# 5.2.3 Example: Approximating a Standard Deviation

###### 5.2.3  Example: Approximating a Standard Deviation

Suppose X ~ N(0,1), and consider the function

[5.7]

which is graphed in Exhibit 5.3. Exhibit 5.3: Graph of the function f.

We use this function to define a new random variable Y = f(X). Although X is unbounded, we see in Exhibit 5.3 that Y is bounded, so the mean μ of Y must exist. We also see that f is symmetrical through the origin. Based upon this, and the symmetry of the standard normal distribution, we infer that the mean μ of Y is 0.

Suppose we need to determine the variance σ2 of Y. Because Y is bounded, this also must exist. Analytically solving for σ2 is a difficult problem, but we can easily approximate a solution with the Monte Carlo method. We define a sample {X, X, … , X} for X, and construct a realization {x, x, … , x} for this. We will discuss algorithms for doing so shortly. Our realization is indicated in Exhibit 5.4, and is plotted as a histogram in Exhibit 5.5. Exhibit 5.4: A realization of a sample {X, X, … , X} for X. Exhibit 5.5: Histogram of the realization {x, x, …, x}.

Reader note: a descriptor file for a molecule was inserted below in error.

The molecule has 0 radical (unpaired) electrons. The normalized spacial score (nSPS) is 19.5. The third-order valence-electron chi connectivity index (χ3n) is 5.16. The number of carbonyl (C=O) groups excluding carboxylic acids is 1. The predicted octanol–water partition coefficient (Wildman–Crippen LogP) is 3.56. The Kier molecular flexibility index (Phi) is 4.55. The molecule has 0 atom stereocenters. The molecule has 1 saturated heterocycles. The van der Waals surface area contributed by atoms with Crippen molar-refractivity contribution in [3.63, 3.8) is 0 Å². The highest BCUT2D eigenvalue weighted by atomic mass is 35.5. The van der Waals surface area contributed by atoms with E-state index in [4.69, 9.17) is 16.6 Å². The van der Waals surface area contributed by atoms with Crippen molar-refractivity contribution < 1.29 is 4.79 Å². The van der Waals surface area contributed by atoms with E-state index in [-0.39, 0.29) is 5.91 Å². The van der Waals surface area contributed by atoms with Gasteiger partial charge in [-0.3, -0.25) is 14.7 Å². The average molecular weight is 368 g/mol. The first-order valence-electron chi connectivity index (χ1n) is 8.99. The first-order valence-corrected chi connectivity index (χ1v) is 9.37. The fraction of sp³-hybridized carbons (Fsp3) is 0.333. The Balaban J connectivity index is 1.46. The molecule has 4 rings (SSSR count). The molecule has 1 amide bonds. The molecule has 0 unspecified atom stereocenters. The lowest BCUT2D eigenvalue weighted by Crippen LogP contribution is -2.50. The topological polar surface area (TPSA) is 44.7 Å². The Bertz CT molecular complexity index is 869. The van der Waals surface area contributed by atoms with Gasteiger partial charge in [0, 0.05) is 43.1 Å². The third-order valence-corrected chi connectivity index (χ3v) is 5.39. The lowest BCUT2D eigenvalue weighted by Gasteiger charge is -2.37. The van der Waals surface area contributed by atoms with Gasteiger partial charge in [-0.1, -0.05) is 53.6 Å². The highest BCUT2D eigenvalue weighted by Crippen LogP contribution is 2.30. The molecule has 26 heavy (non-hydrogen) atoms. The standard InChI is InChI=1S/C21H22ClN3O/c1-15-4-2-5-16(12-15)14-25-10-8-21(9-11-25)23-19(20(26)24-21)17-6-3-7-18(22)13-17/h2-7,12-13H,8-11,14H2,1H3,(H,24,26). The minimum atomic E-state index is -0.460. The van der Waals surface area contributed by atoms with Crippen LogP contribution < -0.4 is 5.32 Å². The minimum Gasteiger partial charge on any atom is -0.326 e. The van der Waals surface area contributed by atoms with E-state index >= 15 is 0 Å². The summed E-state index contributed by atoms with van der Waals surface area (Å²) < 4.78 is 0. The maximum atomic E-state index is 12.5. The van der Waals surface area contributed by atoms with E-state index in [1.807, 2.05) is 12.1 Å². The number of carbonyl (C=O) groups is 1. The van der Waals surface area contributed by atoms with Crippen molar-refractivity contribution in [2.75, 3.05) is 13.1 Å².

Based upon each value x[k], we use [5.7] to calculate the corresponding value y[k] = f(x[k]). Results comprise a realization {y, y, … , y} of a sample {Y, Y, … , Y} for Y and are indicated in Exhibits 5.6 and 5.7. Exhibit 5.6: Values {y, y, … , y} calculated from the x[k] of Exhibit 5.4 using [5.7]. Exhibit 5.7: Histogram of values y[k].

Because we know the mean of Y, we apply sample estimator [4.26] to the y[k] to obtain an approximate value for the variance σ2 of Y:

[5.8]